Mexico’s ruling Partido Revolucionario Institucional (Institutional Revolutionary Party—PRI) announced its support on Wednesday for an opposition proposal to increase the 5 percent tax on junk food set out in President Enrique Peña Nieto’s fiscal reform plan. The tax would be applied to purchases of high-calorie foods including chocolates, sweets, puddings, potato chips and ice cream, but would not be applied to hamburgers or tacos.
Last week, the lower house of Congress approved the fiscal reform package with a 5 percent tax on junk food, and Armando Rios Piter, a Senate finance expert from the Partido de la Revolución Democrática (Democratic Revolution Party—PRD), proposed increasing the tax to 8 percent. On Wednesday, PRI Senate leader Emilio Gamboa said that his party would “undoubtedly support” the tax increase. If Piter’s plan is formally adopted, the reform bill would go back to the lower house, before being sent to the Senate for a final vote.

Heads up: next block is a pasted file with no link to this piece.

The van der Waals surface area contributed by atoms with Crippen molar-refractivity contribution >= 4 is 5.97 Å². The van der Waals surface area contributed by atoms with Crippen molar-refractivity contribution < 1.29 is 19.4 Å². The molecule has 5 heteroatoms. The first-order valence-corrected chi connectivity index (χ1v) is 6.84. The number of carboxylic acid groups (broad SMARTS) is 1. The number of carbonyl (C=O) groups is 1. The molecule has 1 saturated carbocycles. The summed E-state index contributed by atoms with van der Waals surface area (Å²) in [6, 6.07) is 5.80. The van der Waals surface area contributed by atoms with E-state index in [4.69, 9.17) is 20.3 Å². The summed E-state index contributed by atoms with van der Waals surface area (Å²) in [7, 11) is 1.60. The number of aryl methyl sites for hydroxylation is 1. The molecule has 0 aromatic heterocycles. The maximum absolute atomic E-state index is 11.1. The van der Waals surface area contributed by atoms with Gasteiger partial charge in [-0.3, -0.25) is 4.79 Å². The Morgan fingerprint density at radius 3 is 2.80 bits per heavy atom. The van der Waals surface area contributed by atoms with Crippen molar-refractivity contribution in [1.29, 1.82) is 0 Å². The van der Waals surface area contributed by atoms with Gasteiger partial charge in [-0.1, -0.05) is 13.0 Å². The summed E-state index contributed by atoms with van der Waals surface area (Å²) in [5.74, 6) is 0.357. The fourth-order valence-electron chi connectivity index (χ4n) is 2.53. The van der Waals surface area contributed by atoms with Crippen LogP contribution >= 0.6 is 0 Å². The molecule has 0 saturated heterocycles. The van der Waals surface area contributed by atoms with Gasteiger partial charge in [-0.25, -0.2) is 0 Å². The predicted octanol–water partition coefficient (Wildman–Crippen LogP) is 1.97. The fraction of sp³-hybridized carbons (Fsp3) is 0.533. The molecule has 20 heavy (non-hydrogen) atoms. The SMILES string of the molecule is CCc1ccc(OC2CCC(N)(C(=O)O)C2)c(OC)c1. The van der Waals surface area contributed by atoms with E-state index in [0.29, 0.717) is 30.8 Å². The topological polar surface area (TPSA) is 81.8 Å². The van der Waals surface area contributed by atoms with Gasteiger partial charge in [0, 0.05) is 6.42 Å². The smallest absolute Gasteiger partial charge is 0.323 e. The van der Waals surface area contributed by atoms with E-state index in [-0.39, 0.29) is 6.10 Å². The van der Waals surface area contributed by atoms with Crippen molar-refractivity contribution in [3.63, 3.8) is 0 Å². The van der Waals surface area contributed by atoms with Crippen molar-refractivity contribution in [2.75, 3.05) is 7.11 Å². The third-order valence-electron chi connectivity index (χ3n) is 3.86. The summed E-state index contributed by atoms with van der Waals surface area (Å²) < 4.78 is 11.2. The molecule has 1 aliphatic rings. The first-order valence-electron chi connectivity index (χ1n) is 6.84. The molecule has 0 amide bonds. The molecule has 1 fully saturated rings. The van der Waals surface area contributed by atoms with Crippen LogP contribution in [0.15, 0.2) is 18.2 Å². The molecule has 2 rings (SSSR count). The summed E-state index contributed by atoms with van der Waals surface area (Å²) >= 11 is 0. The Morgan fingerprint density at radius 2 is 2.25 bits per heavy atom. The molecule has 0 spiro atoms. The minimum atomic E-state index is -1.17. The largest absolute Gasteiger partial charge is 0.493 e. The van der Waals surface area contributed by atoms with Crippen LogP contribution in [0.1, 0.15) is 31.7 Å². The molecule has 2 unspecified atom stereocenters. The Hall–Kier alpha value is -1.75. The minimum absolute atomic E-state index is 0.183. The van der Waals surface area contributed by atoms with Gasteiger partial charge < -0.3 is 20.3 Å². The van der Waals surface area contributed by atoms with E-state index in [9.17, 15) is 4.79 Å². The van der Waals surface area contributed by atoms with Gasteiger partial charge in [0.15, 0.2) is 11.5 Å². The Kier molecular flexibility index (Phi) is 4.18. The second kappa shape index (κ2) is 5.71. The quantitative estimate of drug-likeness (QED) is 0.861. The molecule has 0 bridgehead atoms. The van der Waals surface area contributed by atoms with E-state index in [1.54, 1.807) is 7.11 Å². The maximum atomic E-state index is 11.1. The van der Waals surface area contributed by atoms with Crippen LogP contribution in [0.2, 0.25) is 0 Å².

If the bill is passed by both chambers with the 8 percent tax provision included, the reform will contribute nearly 2.7 percent of GDP to government coffers by 2018 according to Deputy Finance Minister for Revenue Miguel Messmacher. The tax reform bill is a key part of the President Peña Nieto’s Pacto por México, a series of reforms agreed upon by Mexico’s three main political parties in 2012 that range from education and energy to security and telecommunications.